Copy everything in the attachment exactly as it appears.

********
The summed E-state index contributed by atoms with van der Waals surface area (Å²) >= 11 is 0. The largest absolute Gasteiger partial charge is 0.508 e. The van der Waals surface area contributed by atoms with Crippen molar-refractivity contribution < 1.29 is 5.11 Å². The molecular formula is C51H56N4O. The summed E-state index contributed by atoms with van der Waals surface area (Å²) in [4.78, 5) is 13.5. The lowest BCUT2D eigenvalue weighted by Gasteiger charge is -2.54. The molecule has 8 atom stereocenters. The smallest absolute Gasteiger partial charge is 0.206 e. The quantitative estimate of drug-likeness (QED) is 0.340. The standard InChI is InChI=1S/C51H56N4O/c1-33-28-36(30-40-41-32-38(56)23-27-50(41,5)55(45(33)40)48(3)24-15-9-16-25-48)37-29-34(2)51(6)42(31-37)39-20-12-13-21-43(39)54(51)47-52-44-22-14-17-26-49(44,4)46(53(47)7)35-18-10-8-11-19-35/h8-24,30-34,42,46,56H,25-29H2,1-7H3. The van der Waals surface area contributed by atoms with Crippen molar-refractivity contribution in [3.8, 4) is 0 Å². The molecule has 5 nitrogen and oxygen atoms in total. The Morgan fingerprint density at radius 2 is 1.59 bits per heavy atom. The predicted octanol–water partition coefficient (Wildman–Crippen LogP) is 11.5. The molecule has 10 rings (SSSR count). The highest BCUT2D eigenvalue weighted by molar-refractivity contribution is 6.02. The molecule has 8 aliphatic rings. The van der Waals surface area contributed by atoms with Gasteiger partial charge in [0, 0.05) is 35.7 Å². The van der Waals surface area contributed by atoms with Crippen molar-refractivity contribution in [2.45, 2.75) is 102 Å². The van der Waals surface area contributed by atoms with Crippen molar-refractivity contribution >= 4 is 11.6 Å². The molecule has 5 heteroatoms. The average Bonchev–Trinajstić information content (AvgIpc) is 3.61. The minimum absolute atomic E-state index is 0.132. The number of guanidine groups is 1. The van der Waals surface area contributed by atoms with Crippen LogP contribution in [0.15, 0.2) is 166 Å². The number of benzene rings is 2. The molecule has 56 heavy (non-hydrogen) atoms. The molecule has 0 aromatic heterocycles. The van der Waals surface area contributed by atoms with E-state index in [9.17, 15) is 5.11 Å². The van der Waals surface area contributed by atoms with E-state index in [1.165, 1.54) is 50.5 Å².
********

The summed E-state index contributed by atoms with van der Waals surface area (Å²) >= 11 is 0. The largest absolute Gasteiger partial charge is 0.508 e. The van der Waals surface area contributed by atoms with Crippen molar-refractivity contribution < 1.29 is 5.11 Å². The molecular formula is C51H56N4O. The summed E-state index contributed by atoms with van der Waals surface area (Å²) in [4.78, 5) is 13.5. The lowest BCUT2D eigenvalue weighted by Gasteiger charge is -2.54. The molecule has 8 atom stereocenters. The smallest absolute Gasteiger partial charge is 0.206 e. The quantitative estimate of drug-likeness (QED) is 0.340. The standard InChI is InChI=1S/C51H56N4O/c1-33-28-36(30-40-41-32-38(56)23-27-50(41,5)55(45(33)40)48(3)24-15-9-16-25-48)37-29-34(2)51(6)42(31-37)39-20-12-13-21-43(39)54(51)47-52-44-22-14-17-26-49(44,4)46(53(47)7)35-18-10-8-11-19-35/h8-24,30-34,42,46,56H,25-29H2,1-7H3. The van der Waals surface area contributed by atoms with Crippen molar-refractivity contribution in [3.8, 4) is 0 Å². The molecule has 5 nitrogen and oxygen atoms in total. The Morgan fingerprint density at radius 2 is 1.59 bits per heavy atom. The predicted octanol–water partition coefficient (Wildman–Crippen LogP) is 11.5. The molecule has 10 rings (SSSR count). The highest BCUT2D eigenvalue weighted by molar-refractivity contribution is 6.02. The molecule has 8 aliphatic rings. The van der Waals surface area contributed by atoms with Gasteiger partial charge in [0, 0.05) is 35.7 Å². The van der Waals surface area contributed by atoms with Crippen molar-refractivity contribution in [2.45, 2.75) is 102 Å². The van der Waals surface area contributed by atoms with Crippen molar-refractivity contribution >= 4 is 11.6 Å². The molecule has 5 heteroatoms. The average Bonchev–Trinajstić information content (AvgIpc) is 3.61. The minimum absolute atomic E-state index is 0.132. The number of guanidine groups is 1. The van der Waals surface area contributed by atoms with Crippen LogP contribution in [0.15, 0.2) is 166 Å². The number of benzene rings is 2. The molecule has 56 heavy (non-hydrogen) atoms. The molecule has 0 aromatic heterocycles. The van der Waals surface area contributed by atoms with E-state index in [9.17, 15) is 5.11 Å². The van der Waals surface area contributed by atoms with E-state index in [1.165, 1.54) is 50.5 Å².